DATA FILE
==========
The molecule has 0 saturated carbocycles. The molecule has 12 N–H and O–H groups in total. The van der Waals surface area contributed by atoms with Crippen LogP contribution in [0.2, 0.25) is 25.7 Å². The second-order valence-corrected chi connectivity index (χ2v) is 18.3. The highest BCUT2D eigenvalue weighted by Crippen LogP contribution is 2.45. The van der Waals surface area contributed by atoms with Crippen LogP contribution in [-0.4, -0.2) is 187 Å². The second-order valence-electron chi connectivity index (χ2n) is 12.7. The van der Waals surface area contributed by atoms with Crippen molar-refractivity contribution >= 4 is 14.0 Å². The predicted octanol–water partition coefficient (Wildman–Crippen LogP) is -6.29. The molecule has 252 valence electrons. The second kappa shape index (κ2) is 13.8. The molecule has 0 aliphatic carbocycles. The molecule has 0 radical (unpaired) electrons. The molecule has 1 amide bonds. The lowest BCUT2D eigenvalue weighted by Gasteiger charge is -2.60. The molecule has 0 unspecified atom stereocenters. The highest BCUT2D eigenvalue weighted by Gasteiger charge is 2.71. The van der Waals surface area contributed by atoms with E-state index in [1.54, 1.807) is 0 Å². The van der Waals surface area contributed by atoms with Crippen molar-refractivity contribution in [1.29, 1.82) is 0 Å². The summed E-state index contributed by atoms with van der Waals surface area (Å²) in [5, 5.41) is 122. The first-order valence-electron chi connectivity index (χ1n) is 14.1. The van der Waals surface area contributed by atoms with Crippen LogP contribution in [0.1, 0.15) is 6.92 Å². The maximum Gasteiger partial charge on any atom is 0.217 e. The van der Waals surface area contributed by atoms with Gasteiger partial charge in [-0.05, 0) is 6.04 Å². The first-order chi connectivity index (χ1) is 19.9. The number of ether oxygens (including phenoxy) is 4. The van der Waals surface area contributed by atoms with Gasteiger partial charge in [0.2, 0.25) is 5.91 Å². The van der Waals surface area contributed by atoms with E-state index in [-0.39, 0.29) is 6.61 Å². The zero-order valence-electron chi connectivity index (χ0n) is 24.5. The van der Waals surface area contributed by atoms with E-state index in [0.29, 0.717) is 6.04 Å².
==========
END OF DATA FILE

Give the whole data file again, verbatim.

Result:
The molecule has 0 saturated carbocycles. The molecule has 12 N–H and O–H groups in total. The van der Waals surface area contributed by atoms with Crippen LogP contribution in [0.2, 0.25) is 25.7 Å². The second-order valence-corrected chi connectivity index (χ2v) is 18.3. The highest BCUT2D eigenvalue weighted by Crippen LogP contribution is 2.45. The van der Waals surface area contributed by atoms with Crippen LogP contribution in [-0.4, -0.2) is 187 Å². The second-order valence-electron chi connectivity index (χ2n) is 12.7. The van der Waals surface area contributed by atoms with Crippen molar-refractivity contribution >= 4 is 14.0 Å². The predicted octanol–water partition coefficient (Wildman–Crippen LogP) is -6.29. The molecule has 252 valence electrons. The second kappa shape index (κ2) is 13.8. The molecule has 0 aliphatic carbocycles. The molecule has 0 radical (unpaired) electrons. The molecule has 1 amide bonds. The lowest BCUT2D eigenvalue weighted by Gasteiger charge is -2.60. The molecule has 0 unspecified atom stereocenters. The highest BCUT2D eigenvalue weighted by Gasteiger charge is 2.71. The van der Waals surface area contributed by atoms with E-state index in [1.54, 1.807) is 0 Å². The van der Waals surface area contributed by atoms with Crippen molar-refractivity contribution in [1.29, 1.82) is 0 Å². The summed E-state index contributed by atoms with van der Waals surface area (Å²) in [5, 5.41) is 122. The first-order valence-electron chi connectivity index (χ1n) is 14.1. The van der Waals surface area contributed by atoms with Crippen LogP contribution in [0.1, 0.15) is 6.92 Å². The maximum Gasteiger partial charge on any atom is 0.217 e. The van der Waals surface area contributed by atoms with Gasteiger partial charge in [-0.05, 0) is 6.04 Å². The first-order chi connectivity index (χ1) is 19.9. The number of ether oxygens (including phenoxy) is 4. The van der Waals surface area contributed by atoms with Gasteiger partial charge in [0.2, 0.25) is 5.91 Å². The van der Waals surface area contributed by atoms with E-state index in [-0.39, 0.29) is 6.61 Å². The zero-order valence-electron chi connectivity index (χ0n) is 24.5. The van der Waals surface area contributed by atoms with E-state index in [0.29, 0.717) is 6.04 Å².